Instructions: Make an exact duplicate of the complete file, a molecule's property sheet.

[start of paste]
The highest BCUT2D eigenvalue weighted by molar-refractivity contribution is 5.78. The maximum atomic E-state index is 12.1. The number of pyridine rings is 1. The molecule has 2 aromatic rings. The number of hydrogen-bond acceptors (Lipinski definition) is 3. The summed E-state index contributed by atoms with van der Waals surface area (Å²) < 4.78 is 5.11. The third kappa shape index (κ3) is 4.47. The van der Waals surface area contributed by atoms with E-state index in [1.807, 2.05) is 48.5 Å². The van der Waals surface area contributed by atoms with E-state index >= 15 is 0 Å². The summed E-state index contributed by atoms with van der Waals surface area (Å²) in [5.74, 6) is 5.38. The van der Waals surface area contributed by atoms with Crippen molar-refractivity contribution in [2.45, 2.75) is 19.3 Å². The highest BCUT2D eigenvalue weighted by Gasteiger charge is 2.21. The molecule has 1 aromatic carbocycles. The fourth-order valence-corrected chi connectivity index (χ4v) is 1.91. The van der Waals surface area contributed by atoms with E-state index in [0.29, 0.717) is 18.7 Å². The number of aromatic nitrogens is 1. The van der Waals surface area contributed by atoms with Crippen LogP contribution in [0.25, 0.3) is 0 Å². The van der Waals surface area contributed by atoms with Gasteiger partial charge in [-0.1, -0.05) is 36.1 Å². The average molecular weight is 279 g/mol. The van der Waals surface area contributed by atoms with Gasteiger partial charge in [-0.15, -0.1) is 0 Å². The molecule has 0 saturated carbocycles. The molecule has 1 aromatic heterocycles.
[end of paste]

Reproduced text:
The highest BCUT2D eigenvalue weighted by molar-refractivity contribution is 5.78. The maximum atomic E-state index is 12.1. The number of pyridine rings is 1. The molecule has 2 aromatic rings. The number of hydrogen-bond acceptors (Lipinski definition) is 3. The summed E-state index contributed by atoms with van der Waals surface area (Å²) < 4.78 is 5.11. The third kappa shape index (κ3) is 4.47. The van der Waals surface area contributed by atoms with E-state index in [1.807, 2.05) is 48.5 Å². The van der Waals surface area contributed by atoms with E-state index >= 15 is 0 Å². The summed E-state index contributed by atoms with van der Waals surface area (Å²) in [5.74, 6) is 5.38. The van der Waals surface area contributed by atoms with Crippen molar-refractivity contribution in [2.45, 2.75) is 19.3 Å². The highest BCUT2D eigenvalue weighted by Gasteiger charge is 2.21. The molecule has 1 aromatic carbocycles. The fourth-order valence-corrected chi connectivity index (χ4v) is 1.91. The van der Waals surface area contributed by atoms with E-state index in [0.29, 0.717) is 18.7 Å². The number of aromatic nitrogens is 1. The van der Waals surface area contributed by atoms with Crippen LogP contribution in [0.25, 0.3) is 0 Å². The van der Waals surface area contributed by atoms with Gasteiger partial charge in [-0.1, -0.05) is 36.1 Å². The average molecular weight is 279 g/mol. The van der Waals surface area contributed by atoms with Gasteiger partial charge in [-0.15, -0.1) is 0 Å². The molecule has 0 saturated carbocycles. The molecule has 1 aromatic heterocycles.